German Heavy Fighting Vehicles of the Second World War

From Tiger to E-100

Kenneth Estes

The German army faced a gun-armor race and placed a premium on technological quality and superiority over mass production. The army and Adolf Hitler pushed for larger and more powerful tanks than had ever been built. The heaviest tanks and assault guns developed and fielded by Germany continue to capture interest confirmed by current restorations.
Date Published :
March 2018
Publisher :
Fonthill Media
Illustration :
Color and B&W photographs
Format Available    QuantityPrice
Binding. : Paperback
ISBN : 9781781556467
Pages : 160
Dimensions : 9.75 X 6.75 inches
Stock Status : In stock


The German army faced tanks of superior size, armor and firepower from the outset of World War II. Although their Panzerwaffen handled the Polish campaign, war with France meant confronting superior heavy and medium tanks like the Char B and Somua, with 47 mm high velocity cannon that penetrated German tank armor with ease. French infantry disposed of effective antitank weapons and a portion of their 75 mm field guns were detailed as antitank guns. Even greater challenges emerged with the Russo-German War, for the Germans had no initial answer to the KV-1 heavy tank and T-34 medium.

The successive technical shocks of superior tanks introduced by each side produced a gun-armor race that continued in some manner even after the war’s end. The Germans placed a premium on technological quality and superiority over mass production, for which their industry (and, arguably, their regime) remained rather unsuited. Not satisfied with the advantage they obtained with the Tiger and Panther series tanks, the army leadership and Adolf Hitler himself pushed for larger and more powerful tanks than had ever been built.

About The Author

Kenneth W. Estes, a Seattle native, is a defence consultant, professor of history and writer who pursued a 24-year career in the U.S. Marine Corps. Graduating in 1969 from the Naval Academy, he trained as a tank officer and served as a company grade officer in the 2nd and 3rd Marine Divisions, interspersed with academic tours of duty. After completing a variety of command and staff assignments in the U.S. Marine Corps he retired in 1993.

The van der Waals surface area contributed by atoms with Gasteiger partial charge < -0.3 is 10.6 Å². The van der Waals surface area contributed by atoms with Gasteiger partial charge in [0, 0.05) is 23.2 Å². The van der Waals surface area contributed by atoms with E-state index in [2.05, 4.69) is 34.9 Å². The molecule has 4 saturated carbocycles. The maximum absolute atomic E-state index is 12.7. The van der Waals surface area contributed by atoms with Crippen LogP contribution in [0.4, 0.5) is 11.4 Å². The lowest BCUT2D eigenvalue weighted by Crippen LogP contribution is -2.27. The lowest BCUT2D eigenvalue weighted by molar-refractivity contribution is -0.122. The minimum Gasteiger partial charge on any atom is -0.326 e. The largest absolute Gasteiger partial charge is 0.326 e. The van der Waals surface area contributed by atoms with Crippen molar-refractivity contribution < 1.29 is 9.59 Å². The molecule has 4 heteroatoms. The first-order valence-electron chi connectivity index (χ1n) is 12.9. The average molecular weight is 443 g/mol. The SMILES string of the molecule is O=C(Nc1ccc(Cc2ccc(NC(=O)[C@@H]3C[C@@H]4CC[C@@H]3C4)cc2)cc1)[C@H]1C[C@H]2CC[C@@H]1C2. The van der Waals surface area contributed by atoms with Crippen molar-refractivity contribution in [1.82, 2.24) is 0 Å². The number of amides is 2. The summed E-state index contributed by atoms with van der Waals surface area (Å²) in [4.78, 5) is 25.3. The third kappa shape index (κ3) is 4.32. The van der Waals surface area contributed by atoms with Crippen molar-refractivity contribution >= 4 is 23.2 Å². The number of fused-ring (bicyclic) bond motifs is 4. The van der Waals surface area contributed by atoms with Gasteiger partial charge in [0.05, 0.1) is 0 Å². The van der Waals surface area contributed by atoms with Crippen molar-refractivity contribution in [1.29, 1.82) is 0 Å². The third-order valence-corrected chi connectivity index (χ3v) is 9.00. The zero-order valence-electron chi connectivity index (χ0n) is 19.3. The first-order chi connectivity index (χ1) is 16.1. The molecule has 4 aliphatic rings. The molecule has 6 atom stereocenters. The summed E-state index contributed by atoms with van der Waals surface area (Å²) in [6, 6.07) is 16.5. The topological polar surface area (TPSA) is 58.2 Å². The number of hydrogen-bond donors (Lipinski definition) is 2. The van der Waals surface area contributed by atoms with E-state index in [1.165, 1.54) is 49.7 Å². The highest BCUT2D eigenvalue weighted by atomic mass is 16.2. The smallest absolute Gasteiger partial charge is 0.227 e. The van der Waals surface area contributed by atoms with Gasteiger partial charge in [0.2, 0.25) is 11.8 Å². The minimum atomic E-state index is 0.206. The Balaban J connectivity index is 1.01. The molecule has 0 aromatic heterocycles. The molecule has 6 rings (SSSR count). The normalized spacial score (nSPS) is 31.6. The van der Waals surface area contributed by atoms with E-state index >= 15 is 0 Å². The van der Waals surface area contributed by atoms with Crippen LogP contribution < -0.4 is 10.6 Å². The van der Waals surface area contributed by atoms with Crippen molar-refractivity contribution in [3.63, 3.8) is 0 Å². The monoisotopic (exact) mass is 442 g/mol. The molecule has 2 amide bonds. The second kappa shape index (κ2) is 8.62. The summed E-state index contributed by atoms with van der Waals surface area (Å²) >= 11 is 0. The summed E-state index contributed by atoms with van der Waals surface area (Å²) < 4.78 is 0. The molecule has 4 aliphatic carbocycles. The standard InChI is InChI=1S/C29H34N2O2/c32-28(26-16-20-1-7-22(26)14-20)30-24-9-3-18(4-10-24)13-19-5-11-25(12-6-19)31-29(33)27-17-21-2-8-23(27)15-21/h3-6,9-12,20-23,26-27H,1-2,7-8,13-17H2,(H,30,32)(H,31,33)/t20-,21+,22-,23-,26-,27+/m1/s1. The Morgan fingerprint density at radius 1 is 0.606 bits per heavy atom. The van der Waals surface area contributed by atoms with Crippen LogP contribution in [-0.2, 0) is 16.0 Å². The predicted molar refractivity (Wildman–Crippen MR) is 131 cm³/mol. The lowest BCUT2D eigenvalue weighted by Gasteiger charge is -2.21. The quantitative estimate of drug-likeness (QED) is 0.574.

Ken earned his master's degree in History at Duke University in 1974, the doctorate in Modern European History at the University of Maryland in 1984 and taught at Duke University (1981-84) and the Naval Academy (1974-78), all while a serving Marine Corps officer. He also completed the Army Advanced Armor Officer Course and attended the Marine Corps Command and Staff College. He edited the Marine Officer's Guide and the Handbook for Marine NCOs 1983-2009, wrote ten other books since 2000, contributed chapters in other works, and has written extensively in military journals for over 40 years. Since retiring, he has continued to teach at colleges and universities in Europe and Seattle and engaged in consulting work in support of the Marine Corps Combat Development Command, the Emirates Center for Strategic Studies, the US 1st Armored Division, and Marine Corps University.


“This is a well written book for the military reader to see the inner workings of German engineering and back story to the development of these vehicles.”

- Bob Peterson, A Wargamers Needful Things

“The all inclusive nature of this book will be of great use to all but the most serious of folks with an interest in this subject, and those who are extremely well versed in the subject will still find this book of interest as a “one stop shop”… The photos are generally of good quality and interest. The text is well written and clearly written, the author makes his points in a quite “readable” manner. Highly Recommended”


More from this publisher